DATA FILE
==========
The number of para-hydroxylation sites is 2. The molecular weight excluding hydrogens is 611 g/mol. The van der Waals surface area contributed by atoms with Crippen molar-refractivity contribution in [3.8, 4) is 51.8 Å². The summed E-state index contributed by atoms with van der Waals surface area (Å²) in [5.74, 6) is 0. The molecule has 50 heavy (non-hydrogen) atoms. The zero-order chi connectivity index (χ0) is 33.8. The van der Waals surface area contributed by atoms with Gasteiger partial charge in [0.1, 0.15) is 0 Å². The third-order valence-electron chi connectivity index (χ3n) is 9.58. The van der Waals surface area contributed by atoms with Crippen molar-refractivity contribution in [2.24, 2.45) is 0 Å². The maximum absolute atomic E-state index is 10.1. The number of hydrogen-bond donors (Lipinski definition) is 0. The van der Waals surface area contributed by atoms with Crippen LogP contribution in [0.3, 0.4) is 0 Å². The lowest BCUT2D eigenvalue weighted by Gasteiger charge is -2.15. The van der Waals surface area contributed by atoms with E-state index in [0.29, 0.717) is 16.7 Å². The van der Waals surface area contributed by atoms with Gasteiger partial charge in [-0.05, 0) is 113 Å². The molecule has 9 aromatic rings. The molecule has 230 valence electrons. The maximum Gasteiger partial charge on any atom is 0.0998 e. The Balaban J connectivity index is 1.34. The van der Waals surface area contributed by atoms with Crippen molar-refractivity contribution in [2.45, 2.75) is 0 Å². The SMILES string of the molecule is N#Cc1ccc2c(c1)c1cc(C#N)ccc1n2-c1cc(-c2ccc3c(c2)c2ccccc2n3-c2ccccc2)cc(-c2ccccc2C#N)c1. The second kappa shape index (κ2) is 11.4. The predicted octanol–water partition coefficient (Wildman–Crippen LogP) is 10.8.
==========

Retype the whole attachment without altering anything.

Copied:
The number of para-hydroxylation sites is 2. The molecular weight excluding hydrogens is 611 g/mol. The van der Waals surface area contributed by atoms with Crippen molar-refractivity contribution in [3.8, 4) is 51.8 Å². The summed E-state index contributed by atoms with van der Waals surface area (Å²) in [5.74, 6) is 0. The molecule has 50 heavy (non-hydrogen) atoms. The zero-order chi connectivity index (χ0) is 33.8. The van der Waals surface area contributed by atoms with Gasteiger partial charge in [0.1, 0.15) is 0 Å². The third-order valence-electron chi connectivity index (χ3n) is 9.58. The van der Waals surface area contributed by atoms with Crippen molar-refractivity contribution in [2.24, 2.45) is 0 Å². The maximum absolute atomic E-state index is 10.1. The number of hydrogen-bond donors (Lipinski definition) is 0. The van der Waals surface area contributed by atoms with Crippen LogP contribution in [0.3, 0.4) is 0 Å². The lowest BCUT2D eigenvalue weighted by Gasteiger charge is -2.15. The van der Waals surface area contributed by atoms with E-state index in [0.29, 0.717) is 16.7 Å². The van der Waals surface area contributed by atoms with Gasteiger partial charge in [-0.05, 0) is 113 Å². The molecule has 9 aromatic rings. The molecule has 230 valence electrons. The maximum Gasteiger partial charge on any atom is 0.0998 e. The Balaban J connectivity index is 1.34. The van der Waals surface area contributed by atoms with Crippen molar-refractivity contribution in [2.45, 2.75) is 0 Å². The SMILES string of the molecule is N#Cc1ccc2c(c1)c1cc(C#N)ccc1n2-c1cc(-c2ccc3c(c2)c2ccccc2n3-c2ccccc2)cc(-c2ccccc2C#N)c1. The second kappa shape index (κ2) is 11.4. The predicted octanol–water partition coefficient (Wildman–Crippen LogP) is 10.8.